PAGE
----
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Circus Performers in Horrific Fall Expected to Make a 'Full Recovery,' One Already Released

Circus Performers in Horrific Fall Expected to Make a 'Full Recovery,' One Already Released
"The Medeiros Hair Hang Act" in the Ringling Bros. and Barnum & Bailey Circus
Courtesy Feld Entertainment

05/07/2014 11:45AM

Nothing, apparently, can keep a good acrobat down.

"For me, you gotta get back up and do it again," Samantha Pitard, one of the eight female acrobats who plummeted 25 to 30 feet to the ground while performing with Ringling Bros. and Barnum & Bailey Circus in Providence, Rhode Island, on Sunday, told the Associated Press after being released from the hospital Tuesday.

"I'm hoping to join back up with the tour and show the world that I'm okay, and I'm hoping some of the other girls will do the same," she said.

The remaining seven injured Sunday, though still hospitalized, have all been upgraded from critical to good to serious or good condition and are expected to survive one of the worst circus accidents in memory.

"We believe that everyone is going to make a full recovery," says Stephen Payne, spokesman for parent company Feld Entertainment.

A ninth performer, a male dancer who was injured while on the ground, also has been released from the hospital. Still under medical care are Dayana Costa, Julissa Segrere, Stefany Neves, Viktorya Medeiros, Viktoriia Liakhova, Svitlana Balanicheva and Widny Neves.

"Every single one of us in the troupe, every single circus performer, knows that they are risking their lives every time they go out there to perform or practice," said Pitard. "We hope it doesn't happen, but we know that we are taking that risk, and we love it enough to take that risk every day to make people happy."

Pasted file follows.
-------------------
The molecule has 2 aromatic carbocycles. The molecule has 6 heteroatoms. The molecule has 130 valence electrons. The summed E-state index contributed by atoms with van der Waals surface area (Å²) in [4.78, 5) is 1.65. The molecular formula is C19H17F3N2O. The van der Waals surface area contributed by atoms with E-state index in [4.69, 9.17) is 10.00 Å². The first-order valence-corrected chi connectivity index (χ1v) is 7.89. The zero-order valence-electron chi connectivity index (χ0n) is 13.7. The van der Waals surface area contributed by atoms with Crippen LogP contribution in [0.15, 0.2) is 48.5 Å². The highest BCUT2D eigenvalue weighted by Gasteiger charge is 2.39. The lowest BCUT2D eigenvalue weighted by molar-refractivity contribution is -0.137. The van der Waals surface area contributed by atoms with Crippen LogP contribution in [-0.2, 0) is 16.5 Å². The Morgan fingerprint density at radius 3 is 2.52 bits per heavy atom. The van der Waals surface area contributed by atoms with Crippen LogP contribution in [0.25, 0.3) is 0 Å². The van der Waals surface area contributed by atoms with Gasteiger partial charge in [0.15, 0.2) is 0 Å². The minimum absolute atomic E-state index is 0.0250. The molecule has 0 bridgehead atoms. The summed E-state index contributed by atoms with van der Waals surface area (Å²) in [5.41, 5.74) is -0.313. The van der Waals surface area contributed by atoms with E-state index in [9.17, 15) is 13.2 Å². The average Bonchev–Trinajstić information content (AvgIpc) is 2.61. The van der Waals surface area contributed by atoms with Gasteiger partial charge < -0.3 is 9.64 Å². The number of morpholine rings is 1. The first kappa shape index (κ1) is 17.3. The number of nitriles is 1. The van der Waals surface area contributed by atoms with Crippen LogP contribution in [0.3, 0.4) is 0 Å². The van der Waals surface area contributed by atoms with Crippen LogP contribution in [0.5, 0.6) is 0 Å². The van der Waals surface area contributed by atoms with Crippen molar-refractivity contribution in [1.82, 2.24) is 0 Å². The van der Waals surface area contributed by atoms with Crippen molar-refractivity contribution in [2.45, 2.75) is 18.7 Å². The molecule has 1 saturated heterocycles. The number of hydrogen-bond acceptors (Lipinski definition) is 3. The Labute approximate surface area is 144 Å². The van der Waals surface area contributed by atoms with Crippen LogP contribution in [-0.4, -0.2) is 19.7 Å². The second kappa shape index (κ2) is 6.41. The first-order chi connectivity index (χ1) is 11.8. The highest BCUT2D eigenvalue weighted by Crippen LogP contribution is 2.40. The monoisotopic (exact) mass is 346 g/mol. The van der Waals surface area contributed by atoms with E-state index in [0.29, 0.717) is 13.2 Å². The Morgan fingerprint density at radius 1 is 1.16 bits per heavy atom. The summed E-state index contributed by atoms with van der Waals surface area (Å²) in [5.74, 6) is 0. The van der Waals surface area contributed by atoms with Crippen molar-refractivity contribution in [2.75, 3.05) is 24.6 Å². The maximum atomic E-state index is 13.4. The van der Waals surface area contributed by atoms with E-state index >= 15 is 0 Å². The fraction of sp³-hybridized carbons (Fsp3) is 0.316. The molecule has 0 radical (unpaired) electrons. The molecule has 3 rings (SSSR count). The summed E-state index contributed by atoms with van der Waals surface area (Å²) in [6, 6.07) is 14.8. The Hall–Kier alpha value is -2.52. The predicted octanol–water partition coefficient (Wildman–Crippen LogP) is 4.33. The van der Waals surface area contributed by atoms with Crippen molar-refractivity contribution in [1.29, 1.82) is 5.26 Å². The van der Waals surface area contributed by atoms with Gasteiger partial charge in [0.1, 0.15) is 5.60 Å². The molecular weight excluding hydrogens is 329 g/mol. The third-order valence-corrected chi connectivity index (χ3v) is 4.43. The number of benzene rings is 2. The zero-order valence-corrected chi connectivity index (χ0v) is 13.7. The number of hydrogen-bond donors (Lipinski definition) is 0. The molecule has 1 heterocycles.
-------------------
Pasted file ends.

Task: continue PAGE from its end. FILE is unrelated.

The accident occurred while the women were performing "The Medeiros Hair Hang Act," during which hairialists perform a combination of choreography and cut-ups including spinning, hanging from hoops, and rolling down wrapped silks, all while being suspended 35 feet in the air by their hair alone!" according to Ringling's promotional materials.

Investigators have identified the possible failure of a four-inch fastener known as a carabiner, which helped hold the human chandelier aloft, as the likely source of the accident.

Meanwhile, the Ringling Legends show will go on, with the remaining troupe opening on Thursday evening in Hartford, Connecticut. "We expect all shows to go forward as scheduled," says Payne, "But this particular act will not be part of the show."

Circus Performers in Horrific Fall Expected to Make a 'Full Recovery,' One Already Released| Ringling Bros. and Barnum & Bailey, Sickness & Injury, Health, Real People Stories

Samantha Pitard

Wayne T. Pitard / AP

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